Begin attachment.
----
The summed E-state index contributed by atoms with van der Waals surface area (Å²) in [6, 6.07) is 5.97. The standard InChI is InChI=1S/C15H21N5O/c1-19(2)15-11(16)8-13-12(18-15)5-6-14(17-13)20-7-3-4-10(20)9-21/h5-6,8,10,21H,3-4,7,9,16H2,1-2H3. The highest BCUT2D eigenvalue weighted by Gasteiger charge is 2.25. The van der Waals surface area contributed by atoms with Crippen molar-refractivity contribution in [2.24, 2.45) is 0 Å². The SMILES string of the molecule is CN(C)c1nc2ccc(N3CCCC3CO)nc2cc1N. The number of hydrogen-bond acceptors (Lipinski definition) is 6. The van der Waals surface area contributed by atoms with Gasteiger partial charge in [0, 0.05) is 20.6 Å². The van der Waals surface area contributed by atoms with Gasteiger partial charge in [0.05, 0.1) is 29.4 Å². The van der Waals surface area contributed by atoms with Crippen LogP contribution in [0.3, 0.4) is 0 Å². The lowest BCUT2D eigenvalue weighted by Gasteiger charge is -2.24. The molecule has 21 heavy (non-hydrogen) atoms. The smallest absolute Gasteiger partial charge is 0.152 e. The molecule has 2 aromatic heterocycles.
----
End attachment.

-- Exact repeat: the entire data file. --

The summed E-state index contributed by atoms with van der Waals surface area (Å²) in [6, 6.07) is 5.97. The standard InChI is InChI=1S/C15H21N5O/c1-19(2)15-11(16)8-13-12(18-15)5-6-14(17-13)20-7-3-4-10(20)9-21/h5-6,8,10,21H,3-4,7,9,16H2,1-2H3. The highest BCUT2D eigenvalue weighted by Gasteiger charge is 2.25. The van der Waals surface area contributed by atoms with Crippen molar-refractivity contribution in [2.24, 2.45) is 0 Å². The SMILES string of the molecule is CN(C)c1nc2ccc(N3CCCC3CO)nc2cc1N. The number of hydrogen-bond acceptors (Lipinski definition) is 6. The van der Waals surface area contributed by atoms with Gasteiger partial charge in [0, 0.05) is 20.6 Å². The van der Waals surface area contributed by atoms with Gasteiger partial charge in [0.05, 0.1) is 29.4 Å². The van der Waals surface area contributed by atoms with Crippen LogP contribution in [0.3, 0.4) is 0 Å². The lowest BCUT2D eigenvalue weighted by Gasteiger charge is -2.24. The molecule has 21 heavy (non-hydrogen) atoms. The smallest absolute Gasteiger partial charge is 0.152 e. The molecule has 2 aromatic heterocycles.